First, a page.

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The impact of complaints on doctors, part two.

In the last article (Medicus Newsletter, Issue 9), we considered an overview of the impact of complaints on doctors and suggested that being shamed may be at the heart of how we respond. 

The emotional impact of complaints is the same the world over. Simply receiving a complaint is enough to make us feel ashamed, to want to withdraw and hide. I have spoken with many doctors who struggled to even open the letter from the Medical Council or from the Office of the Health and Disability Commissioner, and who didn’t even feel able to tell their spouse, let alone seek meaningful support from others. 

On receipt of a complaint, doctors feel anxious, depressed and angry. Sometimes these emotional responses last for a very long time. Suicide, thankfully uncommon, is however well recognised and is a tragic outcome. Doctors report losing trust in patients (not just the complainant) and caring less about patients’ wellbeing. At the heart of this issue, lies the damaging effect of complaints on the doctor-patient relationship.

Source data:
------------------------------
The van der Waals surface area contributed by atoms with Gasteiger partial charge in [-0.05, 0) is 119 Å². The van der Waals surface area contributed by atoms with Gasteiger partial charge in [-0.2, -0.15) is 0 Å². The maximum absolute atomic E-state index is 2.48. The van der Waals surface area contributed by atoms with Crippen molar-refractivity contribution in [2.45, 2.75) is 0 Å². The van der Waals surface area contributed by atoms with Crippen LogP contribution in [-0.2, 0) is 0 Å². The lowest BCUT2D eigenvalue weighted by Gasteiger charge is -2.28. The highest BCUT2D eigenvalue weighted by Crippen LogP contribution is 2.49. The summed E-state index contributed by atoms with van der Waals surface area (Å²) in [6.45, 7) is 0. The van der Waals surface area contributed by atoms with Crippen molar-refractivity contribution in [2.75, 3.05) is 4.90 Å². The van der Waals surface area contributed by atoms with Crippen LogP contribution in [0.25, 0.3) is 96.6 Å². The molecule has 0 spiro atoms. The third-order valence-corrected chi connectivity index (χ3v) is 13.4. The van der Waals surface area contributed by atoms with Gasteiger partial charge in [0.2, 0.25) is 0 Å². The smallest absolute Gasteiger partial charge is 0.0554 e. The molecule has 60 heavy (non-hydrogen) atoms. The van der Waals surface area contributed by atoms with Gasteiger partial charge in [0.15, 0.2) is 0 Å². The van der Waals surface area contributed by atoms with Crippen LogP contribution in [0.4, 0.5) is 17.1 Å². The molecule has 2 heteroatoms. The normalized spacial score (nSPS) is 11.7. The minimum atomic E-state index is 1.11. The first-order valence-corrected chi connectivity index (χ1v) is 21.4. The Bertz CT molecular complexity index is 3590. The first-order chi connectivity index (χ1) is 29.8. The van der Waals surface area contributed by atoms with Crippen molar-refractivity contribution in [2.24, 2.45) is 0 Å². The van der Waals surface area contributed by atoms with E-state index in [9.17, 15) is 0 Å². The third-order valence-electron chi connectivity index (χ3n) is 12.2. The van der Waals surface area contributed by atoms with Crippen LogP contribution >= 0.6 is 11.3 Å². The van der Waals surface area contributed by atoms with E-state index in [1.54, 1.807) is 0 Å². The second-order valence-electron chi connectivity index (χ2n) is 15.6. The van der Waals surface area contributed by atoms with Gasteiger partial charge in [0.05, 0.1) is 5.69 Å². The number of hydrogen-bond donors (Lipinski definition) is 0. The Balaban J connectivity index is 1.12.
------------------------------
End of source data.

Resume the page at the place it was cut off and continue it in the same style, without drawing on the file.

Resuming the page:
Interestingly, there is little correlation between the severity of what went wrong and how we respond emotionally. Understanding suffering is key. It may be because ‘being a doctor’ is such a significant part of our individual sense of personhood. Remember that suffering happens when some component of personhood is threatened – our work, our relationships, our perception of future and so on. Just like our patients… 

So, what should we do to reduce these emotional impacts, to enable us to continue to do our job which is caring for patients (I challenge you to think of a better definition), and to help reduce our own suffering and look after ourselves? 

My research suggests that what is needed is trained, professional, psychological help. My emphasis is deliberate. Many doctors that I interviewed reported that chatting over the complaint with colleagues was either useless - “you’re a good doctor, nothing to worry about”, or judgemental and accusatory. My advice is simple: don’t do it. Share the stress with your immediate loved ones but contact Medicus and get steered towards professional help. We have researched the outcomes of this approach, and it works. 

In the next issue we will consider doctors’ ‘intellectual’ responses to a complaint, and what to do. 

Dr Wayne Cunningham 

General Practitioner 


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